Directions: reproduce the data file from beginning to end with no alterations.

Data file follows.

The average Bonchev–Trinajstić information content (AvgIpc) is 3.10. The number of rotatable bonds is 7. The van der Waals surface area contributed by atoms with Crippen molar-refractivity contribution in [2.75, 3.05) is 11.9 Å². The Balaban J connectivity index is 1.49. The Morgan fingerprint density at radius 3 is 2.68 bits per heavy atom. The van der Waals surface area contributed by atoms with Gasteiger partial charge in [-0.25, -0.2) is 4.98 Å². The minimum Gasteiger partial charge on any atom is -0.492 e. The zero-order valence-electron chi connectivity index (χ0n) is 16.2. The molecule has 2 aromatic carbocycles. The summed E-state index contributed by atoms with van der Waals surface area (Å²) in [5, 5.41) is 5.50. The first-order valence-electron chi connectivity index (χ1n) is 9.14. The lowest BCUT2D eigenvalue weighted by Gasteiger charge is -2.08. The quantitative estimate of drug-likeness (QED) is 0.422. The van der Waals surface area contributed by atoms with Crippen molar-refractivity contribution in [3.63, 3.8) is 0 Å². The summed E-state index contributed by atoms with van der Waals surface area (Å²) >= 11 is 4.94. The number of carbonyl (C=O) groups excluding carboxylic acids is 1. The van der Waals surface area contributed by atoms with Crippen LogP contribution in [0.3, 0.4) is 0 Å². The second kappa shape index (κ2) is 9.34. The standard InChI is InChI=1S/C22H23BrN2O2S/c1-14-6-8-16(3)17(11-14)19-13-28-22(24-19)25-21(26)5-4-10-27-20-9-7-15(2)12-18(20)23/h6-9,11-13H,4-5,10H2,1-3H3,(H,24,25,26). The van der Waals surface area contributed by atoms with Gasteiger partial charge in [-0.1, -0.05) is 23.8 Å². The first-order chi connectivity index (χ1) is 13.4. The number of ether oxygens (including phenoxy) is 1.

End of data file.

The average Bonchev–Trinajstić information content (AvgIpc) is 3.10. The number of rotatable bonds is 7. The van der Waals surface area contributed by atoms with Crippen molar-refractivity contribution in [2.75, 3.05) is 11.9 Å². The Balaban J connectivity index is 1.49. The Morgan fingerprint density at radius 3 is 2.68 bits per heavy atom. The van der Waals surface area contributed by atoms with Gasteiger partial charge in [-0.25, -0.2) is 4.98 Å². The minimum Gasteiger partial charge on any atom is -0.492 e. The zero-order valence-electron chi connectivity index (χ0n) is 16.2. The molecule has 2 aromatic carbocycles. The summed E-state index contributed by atoms with van der Waals surface area (Å²) in [5, 5.41) is 5.50. The first-order valence-electron chi connectivity index (χ1n) is 9.14. The lowest BCUT2D eigenvalue weighted by Gasteiger charge is -2.08. The quantitative estimate of drug-likeness (QED) is 0.422. The van der Waals surface area contributed by atoms with Crippen molar-refractivity contribution in [3.63, 3.8) is 0 Å². The summed E-state index contributed by atoms with van der Waals surface area (Å²) >= 11 is 4.94. The number of carbonyl (C=O) groups excluding carboxylic acids is 1. The van der Waals surface area contributed by atoms with Crippen LogP contribution in [0.3, 0.4) is 0 Å². The second kappa shape index (κ2) is 9.34. The standard InChI is InChI=1S/C22H23BrN2O2S/c1-14-6-8-16(3)17(11-14)19-13-28-22(24-19)25-21(26)5-4-10-27-20-9-7-15(2)12-18(20)23/h6-9,11-13H,4-5,10H2,1-3H3,(H,24,25,26). The van der Waals surface area contributed by atoms with Gasteiger partial charge in [-0.1, -0.05) is 23.8 Å². The first-order chi connectivity index (χ1) is 13.4. The number of ether oxygens (including phenoxy) is 1.